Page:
Deborah Digges

From Wikipedia, the free encyclopedia
Jump to navigation Jump to search
Deborah Digges
BornDeborah Sugarbaker
(1950-02-06)February 6, 1950.
Jefferson City, Missouri
DiedApril 10, 2009(2009-04-10) (aged 59)
Amherst, Massachusetts
OccupationWriter, poet, teacher
Alma materUniversity of California, Riverside, B.A.; University of Missouri, M.A.; Iowa Writers' Workshop, M.F.A.
Notable worksVesper Sparrows (1986); Rough Music (1995)
Notable awardsIngram-Merrill Award (1985); National Endowment for the Arts grant (1987); Delmore Schwartz Memorial Award (1987); Guggenheim Fellowship, (1988); Kingsley Tufts Poetry Award (1996)

Deborah Digges (February 6, 1950 – April 10, 2009) was an American poet and teacher.


She was born Deborah Leah Sugarbaker in Jefferson City, Missouri, on February 6, 1950. Her father was a physician and her mother was a nurse; she was the sixth child in a family of ten children.[1]

Digges received a Bachelor of Arts degree from the University of California, Riverside in 1976, a Masters from the University of Missouri in 1982, and her Master of Fine Arts in Poetry from the Iowa Writers Workshop in 1984. In the course of her academic career, she taught in the writing and English faculties of New York University, Boston University, Columbia University, and Tufts University.

She authored four books of poetry and two memoirs. Her first book of poems, Vesper Sparrows, won the Delmore Schwartz Memorial Prize for Poetry. In 1997 Digges was awarded the Kingsley Tufts Poetry Award, the largest prize for a single work of poetry, for her book Rough Music.[2] She was also the winner of two Pushcart Prizes.[3] Digges translated the poems of the Cuban poet María Elena Cruz Varela. A book of poetry, The Wind Blows Through the Doors of My Heart: Poems, was published by Knopf in 2010.

Digges died April 10, 2009, in Amherst, Massachusetts. Her death was reported as a suicide following her fatal fall from the top of the bleachers of Warren McGuirk Alumni Stadium at the University of Massachusetts Amherst.[2] She is buried with her third husband, Franklin M. Loew, at Wildwood Cemetery in Amherst.[4]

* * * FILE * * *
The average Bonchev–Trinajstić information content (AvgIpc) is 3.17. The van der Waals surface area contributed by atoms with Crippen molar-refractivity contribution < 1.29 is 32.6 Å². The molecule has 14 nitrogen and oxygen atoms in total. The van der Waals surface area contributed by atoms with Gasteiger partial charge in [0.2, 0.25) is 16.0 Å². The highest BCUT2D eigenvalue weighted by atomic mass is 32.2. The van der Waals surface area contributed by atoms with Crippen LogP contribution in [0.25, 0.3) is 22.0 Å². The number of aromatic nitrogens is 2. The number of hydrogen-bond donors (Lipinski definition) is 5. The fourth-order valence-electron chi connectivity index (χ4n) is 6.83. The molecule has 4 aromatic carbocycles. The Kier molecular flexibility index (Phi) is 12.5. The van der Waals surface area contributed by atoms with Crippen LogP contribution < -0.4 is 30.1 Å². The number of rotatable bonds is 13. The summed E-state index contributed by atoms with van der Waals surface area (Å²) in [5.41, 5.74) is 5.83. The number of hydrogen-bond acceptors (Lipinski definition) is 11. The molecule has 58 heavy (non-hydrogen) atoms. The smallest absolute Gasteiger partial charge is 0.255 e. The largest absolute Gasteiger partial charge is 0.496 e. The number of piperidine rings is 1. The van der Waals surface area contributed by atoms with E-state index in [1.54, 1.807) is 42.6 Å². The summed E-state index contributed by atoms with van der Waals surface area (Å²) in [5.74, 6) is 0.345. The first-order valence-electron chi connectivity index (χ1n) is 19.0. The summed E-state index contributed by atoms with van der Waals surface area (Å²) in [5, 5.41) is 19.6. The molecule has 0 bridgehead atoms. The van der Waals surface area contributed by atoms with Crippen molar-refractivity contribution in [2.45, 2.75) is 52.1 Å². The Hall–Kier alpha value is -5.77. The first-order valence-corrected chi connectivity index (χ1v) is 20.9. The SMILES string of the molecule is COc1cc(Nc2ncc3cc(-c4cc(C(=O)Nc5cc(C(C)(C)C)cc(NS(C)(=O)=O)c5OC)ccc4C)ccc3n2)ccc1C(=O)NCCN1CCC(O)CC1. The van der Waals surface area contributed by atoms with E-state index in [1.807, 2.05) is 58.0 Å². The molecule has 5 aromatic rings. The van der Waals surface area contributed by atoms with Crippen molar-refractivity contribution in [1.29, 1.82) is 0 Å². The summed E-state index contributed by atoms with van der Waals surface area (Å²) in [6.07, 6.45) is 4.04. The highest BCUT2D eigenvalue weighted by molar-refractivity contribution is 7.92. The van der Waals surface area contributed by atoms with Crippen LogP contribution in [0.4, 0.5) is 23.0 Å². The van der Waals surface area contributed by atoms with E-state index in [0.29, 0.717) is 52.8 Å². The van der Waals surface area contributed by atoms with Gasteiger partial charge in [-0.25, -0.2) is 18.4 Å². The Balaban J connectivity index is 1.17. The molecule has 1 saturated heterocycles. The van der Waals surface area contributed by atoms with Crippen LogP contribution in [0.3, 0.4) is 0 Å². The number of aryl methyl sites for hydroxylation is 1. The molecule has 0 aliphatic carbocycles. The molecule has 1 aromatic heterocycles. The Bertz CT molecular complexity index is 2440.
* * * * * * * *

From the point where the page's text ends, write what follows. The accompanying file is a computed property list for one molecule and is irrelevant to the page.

• Vesper Sparrows (Atheneum Publishers, 1986)
  • Late In The Millennium (Knopf, 1989)
  • Rough Music (Random House, 1997)
  • Trapeze (Knopf, 2005)
  • The Wind Blows Through the Doors of My Heart: Poems (Knopf, 2010, posthumous)


  • Fugitive Spring (Knopf, 1992)
  • The Stardust Lounge: Stories from a Boy's Adolescence (Anchor Books, 2001).


  • Ballad of the Blood/Balada De La Sangre: The Poems of Maria Elena Cruz (Ecco Press, 1997)

Honors and grants[edit]


  1. ^ Fox, Margali (2009-04-16). "Deborah Digges, Poet Who Channeled, Dies at 59". The New York Times. Arts. Retrieved 2009-04-16.
  2. ^ a b Lederman, Diane (2009-04-13). "Poet, Tufts professor Deborah Digges of Amherst an apparent suicide at UMass stadium". Massachusetts Local News. The Republican. Retrieved 2009-04-15.
  3. ^ "Faculty Profiles: Deborah Digges". Faculty By Department, Tufts University Arts, Sciences and Engineering, English Department. Tufts University. 2009. Retrieved 2009-04-15.
  4. ^ Burial Page for Deborah Leah Digges on Find-A-Grave| url=


  • McLean, Jacqueline A. K. (2002). Catherine Cucinella (ed.). Contemporary American Women Poets. A-to-Z. Greenwood Press. pp. 95–99. ISBN 0-313-31783-6.

External links[edit]